When Jon and I were able to get away on the rare occasion for a date, we always went to that last Borders. Always. Because we could never think of anything else to do. We didn’t want to sit next to each other saying nothing at a movie. No restaurant we wanted to go to stayed open after 8pm. And sometimes, the Border’s had people singing in the cafe. It was the furthest away from the poetry slams and the celebrity signing hoopla and three-storied levels (four if you count the basement) that the Michigan Ave bookstore offered, and it was also the closest.

When I began writing professionally, I met with a writer’s group at a nearby Barnes and Nobles.

Now, when I drive down Midvale and the empty Borders looms in front of me, I feel sort of sad, but not really. I suppose I’m one of the millions who took it for granted that it would always be there. It was there when we moved to Madison. And when we drove around, seeing the sights, I had spotted it and thought, cool. And my hubby and I continued to have dates there. But there were other places to go. Other things to do. Actual places that we could actually go on a date. And let’s face it, if I’m going to buy a book, well, there’s this cool bookstore near downtown, where I know people and I could chat to them and they have the coolest readings.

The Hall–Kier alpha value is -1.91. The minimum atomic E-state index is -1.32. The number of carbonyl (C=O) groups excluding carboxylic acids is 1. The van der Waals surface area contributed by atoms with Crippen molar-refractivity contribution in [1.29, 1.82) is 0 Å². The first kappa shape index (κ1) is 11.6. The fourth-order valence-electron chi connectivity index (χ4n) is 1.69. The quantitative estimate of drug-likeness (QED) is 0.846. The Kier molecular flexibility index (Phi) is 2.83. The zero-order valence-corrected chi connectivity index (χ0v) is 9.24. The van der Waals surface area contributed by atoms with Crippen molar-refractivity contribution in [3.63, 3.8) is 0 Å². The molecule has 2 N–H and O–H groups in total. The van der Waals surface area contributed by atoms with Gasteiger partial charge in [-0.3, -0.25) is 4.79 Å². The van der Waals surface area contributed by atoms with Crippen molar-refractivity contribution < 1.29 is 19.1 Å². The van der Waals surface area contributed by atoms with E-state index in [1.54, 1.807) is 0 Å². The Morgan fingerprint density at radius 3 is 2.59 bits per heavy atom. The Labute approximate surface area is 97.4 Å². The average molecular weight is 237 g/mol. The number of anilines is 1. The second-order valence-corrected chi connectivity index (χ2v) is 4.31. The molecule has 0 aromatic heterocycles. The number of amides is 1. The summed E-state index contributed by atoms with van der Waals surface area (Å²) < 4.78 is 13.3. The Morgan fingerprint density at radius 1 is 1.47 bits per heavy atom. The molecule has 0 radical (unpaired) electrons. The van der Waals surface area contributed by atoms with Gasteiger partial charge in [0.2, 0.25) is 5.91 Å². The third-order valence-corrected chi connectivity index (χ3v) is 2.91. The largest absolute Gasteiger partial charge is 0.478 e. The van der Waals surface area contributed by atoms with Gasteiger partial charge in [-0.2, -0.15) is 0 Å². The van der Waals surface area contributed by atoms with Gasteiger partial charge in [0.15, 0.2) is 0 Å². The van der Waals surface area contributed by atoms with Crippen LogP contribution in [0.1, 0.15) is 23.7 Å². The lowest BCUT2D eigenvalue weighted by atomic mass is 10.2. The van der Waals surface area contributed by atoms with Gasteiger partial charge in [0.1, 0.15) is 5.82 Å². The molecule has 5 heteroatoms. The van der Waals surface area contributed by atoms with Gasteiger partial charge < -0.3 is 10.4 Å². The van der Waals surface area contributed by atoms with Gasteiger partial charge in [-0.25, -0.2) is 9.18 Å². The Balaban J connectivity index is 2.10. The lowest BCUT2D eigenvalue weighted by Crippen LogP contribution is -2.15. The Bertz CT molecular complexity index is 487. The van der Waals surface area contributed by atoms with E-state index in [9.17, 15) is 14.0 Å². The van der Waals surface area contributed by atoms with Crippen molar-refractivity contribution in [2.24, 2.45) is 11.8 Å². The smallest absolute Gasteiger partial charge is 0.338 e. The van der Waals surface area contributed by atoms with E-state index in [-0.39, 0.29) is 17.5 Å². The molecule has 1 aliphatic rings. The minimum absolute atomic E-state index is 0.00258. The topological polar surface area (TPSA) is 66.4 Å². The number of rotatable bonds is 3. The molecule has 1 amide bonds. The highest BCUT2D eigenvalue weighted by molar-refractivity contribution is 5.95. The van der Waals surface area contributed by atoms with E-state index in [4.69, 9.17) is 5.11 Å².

So I look at the empty building. I feel sort of sad. Then the light changes and I turn the wheel, and I drive off in another direction, leaving the empty store behind. Just like everyone else.

LINKS…OF…INTEREST! (Interest…Interest…interest…)

This post is dedicated to Futurama, which just got a deal for 26 new episodes on Comedy Central. Sweet!

As you noticed, this blog’s got a spiffy new look, and I’ve been making small improvements (like the new Twitter feed). What spurred on these changes? I’m subscribed to the website "31 Days to Build a Better Blog." If you sign up on the email list, you get an email once a day that gives you great tips on how to improve your blog. Some of the tips deal with cosmetic issues and housekeeping, making sure your links are up to donate. But it also gives tips on making your presence known on other blogs and forums to bring more readers to your site. And best of all, if the emails get to be too much, you can always save the emails to do the tips at your own pace. There are also great tips shared in the comments section and in the forums. For those of you who want to become bloggers, or if you’ve hit a plateau and don’t know how to bring new readers to your site, this is a great email list to be on.